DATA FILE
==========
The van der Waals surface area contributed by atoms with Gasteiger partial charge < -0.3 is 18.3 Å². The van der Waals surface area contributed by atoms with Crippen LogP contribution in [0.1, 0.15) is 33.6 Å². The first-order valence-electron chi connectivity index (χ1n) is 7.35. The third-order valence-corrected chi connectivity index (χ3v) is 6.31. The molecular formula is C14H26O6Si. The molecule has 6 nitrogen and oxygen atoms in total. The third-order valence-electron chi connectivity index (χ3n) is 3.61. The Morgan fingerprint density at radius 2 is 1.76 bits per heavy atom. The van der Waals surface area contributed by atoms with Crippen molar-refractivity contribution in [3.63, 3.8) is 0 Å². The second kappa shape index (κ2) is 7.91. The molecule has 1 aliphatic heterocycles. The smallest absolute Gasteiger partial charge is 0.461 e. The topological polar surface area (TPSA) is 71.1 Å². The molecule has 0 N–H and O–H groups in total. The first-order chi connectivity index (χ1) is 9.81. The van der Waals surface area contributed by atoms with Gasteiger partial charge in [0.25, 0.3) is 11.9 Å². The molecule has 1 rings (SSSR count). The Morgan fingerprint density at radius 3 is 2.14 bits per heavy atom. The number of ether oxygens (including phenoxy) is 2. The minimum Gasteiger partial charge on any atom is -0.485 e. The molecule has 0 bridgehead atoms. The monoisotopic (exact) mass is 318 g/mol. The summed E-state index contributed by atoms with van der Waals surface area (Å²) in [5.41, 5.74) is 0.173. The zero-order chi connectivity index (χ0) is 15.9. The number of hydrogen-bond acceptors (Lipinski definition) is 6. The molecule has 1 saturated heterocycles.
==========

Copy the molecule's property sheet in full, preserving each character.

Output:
The van der Waals surface area contributed by atoms with Gasteiger partial charge < -0.3 is 18.3 Å². The van der Waals surface area contributed by atoms with Crippen LogP contribution in [0.1, 0.15) is 33.6 Å². The first-order valence-electron chi connectivity index (χ1n) is 7.35. The third-order valence-corrected chi connectivity index (χ3v) is 6.31. The molecular formula is C14H26O6Si. The molecule has 6 nitrogen and oxygen atoms in total. The third-order valence-electron chi connectivity index (χ3n) is 3.61. The Morgan fingerprint density at radius 2 is 1.76 bits per heavy atom. The van der Waals surface area contributed by atoms with Crippen molar-refractivity contribution in [3.63, 3.8) is 0 Å². The second kappa shape index (κ2) is 7.91. The molecule has 1 aliphatic heterocycles. The smallest absolute Gasteiger partial charge is 0.461 e. The topological polar surface area (TPSA) is 71.1 Å². The molecule has 0 N–H and O–H groups in total. The first-order chi connectivity index (χ1) is 9.81. The van der Waals surface area contributed by atoms with Gasteiger partial charge in [0.25, 0.3) is 11.9 Å². The molecule has 1 rings (SSSR count). The Morgan fingerprint density at radius 3 is 2.14 bits per heavy atom. The number of ether oxygens (including phenoxy) is 2. The minimum Gasteiger partial charge on any atom is -0.485 e. The molecule has 0 bridgehead atoms. The monoisotopic (exact) mass is 318 g/mol. The summed E-state index contributed by atoms with van der Waals surface area (Å²) in [5.41, 5.74) is 0.173. The zero-order chi connectivity index (χ0) is 15.9. The number of hydrogen-bond acceptors (Lipinski definition) is 6. The molecule has 1 saturated heterocycles.